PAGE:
KP: It must have been really nice to have someplace to go on Sundays.
MP: Yes, it was. We were so happy to get out of the ... camp, you know.
KP: How was KP duty?
MP: Oh, God, it was awful. The steam, and everything. It's all troughs- places where they'd wash the dishes and the scrubbing of the pots, peeling potatoes. Oh, I mean, whatever you see in the movie, it happened. It was just awful. Oh, I hated that with a passion.
KP: A lot of soldiers harped about inspections.
MP: Yes, they did.
KP: Did you have this inspection?
MP: Our colonel wore white gloves, and she would come in with those white gloves. There was a little ridge right below the upper bunk, and her finger would go right along that thing, checking for dust. She was a pistol.
KP: Do you remember anything about your officers?
MP: No, because, again, you just didn't associate with them. It was very segregated. They were nice to us, they spoke to us, you got lectures from them, and so forth, but there was no personal contact. The only thing we knew about our colonel was that she was married and her husband was overseas.
KP: Did anyone not make it through training?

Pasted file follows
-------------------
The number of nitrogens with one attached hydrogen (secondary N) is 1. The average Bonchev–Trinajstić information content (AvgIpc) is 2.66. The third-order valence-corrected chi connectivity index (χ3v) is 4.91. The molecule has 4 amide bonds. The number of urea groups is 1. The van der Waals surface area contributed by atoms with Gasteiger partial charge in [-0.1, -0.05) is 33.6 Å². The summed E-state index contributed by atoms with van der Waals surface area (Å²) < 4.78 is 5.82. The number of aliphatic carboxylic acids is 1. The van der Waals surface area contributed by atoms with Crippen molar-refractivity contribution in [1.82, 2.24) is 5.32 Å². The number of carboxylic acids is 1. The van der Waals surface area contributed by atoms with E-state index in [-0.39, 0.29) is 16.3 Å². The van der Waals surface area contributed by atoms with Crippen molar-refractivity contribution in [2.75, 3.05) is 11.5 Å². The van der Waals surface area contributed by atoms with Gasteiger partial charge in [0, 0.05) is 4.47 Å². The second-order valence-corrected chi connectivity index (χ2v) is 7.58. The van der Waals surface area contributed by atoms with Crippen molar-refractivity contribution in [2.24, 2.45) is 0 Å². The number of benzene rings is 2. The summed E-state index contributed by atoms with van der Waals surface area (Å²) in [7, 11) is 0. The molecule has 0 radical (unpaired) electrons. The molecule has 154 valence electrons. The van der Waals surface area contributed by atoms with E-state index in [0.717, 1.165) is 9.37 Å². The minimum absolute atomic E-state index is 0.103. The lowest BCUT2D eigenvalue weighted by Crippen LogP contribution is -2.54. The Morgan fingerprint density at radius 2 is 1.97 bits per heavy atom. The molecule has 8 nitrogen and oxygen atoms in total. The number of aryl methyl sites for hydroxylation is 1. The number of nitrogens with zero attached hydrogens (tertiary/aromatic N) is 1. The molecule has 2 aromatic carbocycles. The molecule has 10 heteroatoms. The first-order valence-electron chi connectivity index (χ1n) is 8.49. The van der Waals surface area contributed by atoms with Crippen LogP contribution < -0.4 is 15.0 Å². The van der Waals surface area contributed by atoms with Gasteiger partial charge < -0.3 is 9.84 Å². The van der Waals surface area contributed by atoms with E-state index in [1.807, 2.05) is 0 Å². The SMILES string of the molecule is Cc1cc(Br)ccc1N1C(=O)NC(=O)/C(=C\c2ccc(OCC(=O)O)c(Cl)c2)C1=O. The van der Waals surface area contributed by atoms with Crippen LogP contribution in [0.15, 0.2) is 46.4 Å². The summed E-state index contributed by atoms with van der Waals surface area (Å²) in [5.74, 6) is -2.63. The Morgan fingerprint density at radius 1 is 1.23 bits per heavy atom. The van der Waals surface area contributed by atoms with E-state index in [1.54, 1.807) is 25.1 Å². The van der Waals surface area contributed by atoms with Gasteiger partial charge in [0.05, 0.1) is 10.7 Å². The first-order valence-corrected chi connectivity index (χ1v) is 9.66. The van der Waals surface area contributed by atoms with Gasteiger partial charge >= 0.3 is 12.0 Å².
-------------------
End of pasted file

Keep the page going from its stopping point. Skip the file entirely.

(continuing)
MP: Basic? Oh, God, no. I mean, they must have had them working twenty-four hours a day. You passed.
KP: So no one quit.
MP: You didn't quit. No, you made it through basic. Believe me, you made it through basic.
KP: Were there any problems then? Did some people have problems with certain parts of it?
MP: Yes. But I don't know of anybody who really flunked, as you would say, "flunked out." No. This one little gal, Joan Miller, our roommate, who was only nineteen, was a little-bitty thing. Actually, her father was a colonel in the army and they had been very much against her joining, but she did. She'd sit up in her bunk and write poetry. She's a very fragile person, and the future had a rather tragic ending. In Canada, (her husband was in the air force) they had what they called a "tour of ops," (tour of operations) which meant thirty bombing raids over Germany and back, or over Europe. … He was killed on his return trip of the thirtieth one. … I didn't see her, but I heard that she totally cracked up. They had to give her a discharge. She was actually hospitalized for awhile.
KP: You mentioned in your written statement that a lot of women lost their …
KP: … husbands …
KP: … and boyfriends.
KP: You mentioned that something like this happened in the plant.